– I understand that the Government propose to give it to them.
– They do, with a difference, because they propose to pay the States only 25s. per head for the whole of the current financial year, less ,£450,000. What does this, mean? During the first’ half of the year the States will receive three-fourths of the net Customs and Ex.cise revenue. Assuming that that will amount to 20s. per head of their population, during the second half of the year the Government propose to pay them only 5s. per head, less ,£450,000. I say that is not a legal or constitutional course to adopt. We should give the States all that is due to them under the Constitution, and from the 1 st January of next year, it should rest with the Commonwealth Parliament to make whatever provision it thinks right as between the Commonwealth and the States.
., - There was nothing novel in the remark made by the Vice-President of the Executive Council that the Opposition need not’ be considered in the present state of parties in this Parliament, and it was really childish of the honorable senator to tell Senator Givens that he was playing into the hands of the Opposition, and was likely to break up the solidarity of his own party. Such a comment from Senator McGregor to Senator Givens struck me as highly ludicrous. Senator Givens’ proposal may be divided into two parts. First of all, he suggests that the term should be left out, and next that the’ 1st July is an inappropriate date on which to commence this arrangement.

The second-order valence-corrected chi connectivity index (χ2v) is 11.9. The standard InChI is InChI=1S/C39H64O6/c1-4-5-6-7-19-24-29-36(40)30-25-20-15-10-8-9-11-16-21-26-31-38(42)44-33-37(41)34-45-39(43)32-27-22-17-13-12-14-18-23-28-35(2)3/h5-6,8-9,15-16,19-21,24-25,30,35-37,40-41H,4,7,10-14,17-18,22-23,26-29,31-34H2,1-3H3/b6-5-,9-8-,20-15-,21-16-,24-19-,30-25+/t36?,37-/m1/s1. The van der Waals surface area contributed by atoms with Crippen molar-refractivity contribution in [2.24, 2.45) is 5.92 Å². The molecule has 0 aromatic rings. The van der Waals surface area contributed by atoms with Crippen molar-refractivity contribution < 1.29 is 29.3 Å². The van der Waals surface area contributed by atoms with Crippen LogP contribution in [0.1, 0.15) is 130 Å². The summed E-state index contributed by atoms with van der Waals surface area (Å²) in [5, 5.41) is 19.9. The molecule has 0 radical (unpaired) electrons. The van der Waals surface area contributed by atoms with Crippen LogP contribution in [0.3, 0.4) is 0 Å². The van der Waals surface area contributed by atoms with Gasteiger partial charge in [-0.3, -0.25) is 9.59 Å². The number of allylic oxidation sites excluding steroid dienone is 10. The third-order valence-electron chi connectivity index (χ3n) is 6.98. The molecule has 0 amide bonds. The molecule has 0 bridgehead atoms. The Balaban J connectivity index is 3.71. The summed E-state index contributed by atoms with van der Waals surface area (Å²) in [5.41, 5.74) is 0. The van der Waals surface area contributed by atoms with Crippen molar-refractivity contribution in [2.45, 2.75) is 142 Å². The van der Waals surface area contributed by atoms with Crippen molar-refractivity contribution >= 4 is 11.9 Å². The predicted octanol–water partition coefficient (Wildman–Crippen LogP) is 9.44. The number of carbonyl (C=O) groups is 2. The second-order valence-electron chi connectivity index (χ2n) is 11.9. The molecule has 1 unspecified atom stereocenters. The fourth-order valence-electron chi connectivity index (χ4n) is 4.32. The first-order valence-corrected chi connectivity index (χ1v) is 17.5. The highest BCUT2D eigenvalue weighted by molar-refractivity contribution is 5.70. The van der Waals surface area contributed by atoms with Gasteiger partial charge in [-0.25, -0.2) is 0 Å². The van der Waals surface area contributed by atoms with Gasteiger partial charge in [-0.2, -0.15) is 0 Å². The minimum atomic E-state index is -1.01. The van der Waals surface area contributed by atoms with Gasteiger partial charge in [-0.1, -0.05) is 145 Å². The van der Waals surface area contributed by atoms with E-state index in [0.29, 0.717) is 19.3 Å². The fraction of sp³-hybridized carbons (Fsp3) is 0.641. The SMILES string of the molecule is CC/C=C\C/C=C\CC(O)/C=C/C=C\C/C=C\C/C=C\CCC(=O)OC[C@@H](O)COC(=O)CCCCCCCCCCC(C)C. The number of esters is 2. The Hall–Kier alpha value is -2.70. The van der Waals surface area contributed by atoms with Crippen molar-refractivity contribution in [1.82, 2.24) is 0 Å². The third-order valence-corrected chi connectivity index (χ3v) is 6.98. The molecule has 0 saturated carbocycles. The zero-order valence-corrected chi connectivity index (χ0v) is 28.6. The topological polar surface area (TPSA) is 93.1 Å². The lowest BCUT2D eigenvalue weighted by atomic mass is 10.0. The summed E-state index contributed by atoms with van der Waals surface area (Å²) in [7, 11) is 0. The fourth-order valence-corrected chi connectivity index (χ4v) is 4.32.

– I do not say that it is inappropriate. I say that it is wrong.
– Utterly wrong, to use language which will satisfy the honorable senator. So far as I could judge, Senator Gould indorsed what was said by Senator Givens, and intends to support the amendment. At the same time, he indicated his own intention to again move the amendment to substitute a period of fifteen years for the period of ten years provided for in the Bill. I find it difficult to reconcile such a proposal with an intention to support Senator Givens’ amendment. My own attitude on this question is quite clear to myself, and I should like to make it clear to the Committee. I do not wish to use a harsh word, but no other appropriate word occurs to me, and I say that I recognise, as I am sure does every member of the Committee, that the proposed term of ten years is more or less a pretence. I do not refer specially to the Government, but I say that it must be regarded as a pretence from the point of view of each one of us. There is no member of the Committee who is prepared to say that if he remains a member of the Senate for ten years he will, until the expiration of that period, vote for the continuance of this provision. Is there any honorable senator present who will pledge himself not to interfere with this proposal for the next ten years, no matter what the financial obligations of the Commonwealth during that time mav be?
– The honorable senator’s Fusion party wanted it to last for all time.
– I have not referred to the Fusion party, nor am I aware that the honorable senator has any right to say that it is my party.
– The honorable senator is repudiating it.
– I am not; but I am suggesting that, as Senator Gardiner has not known me in political life for long, if at all, he was perhaps a little hasty in referring to the Fusion party as my party.
– I judged the honorable senator by the company he keeps.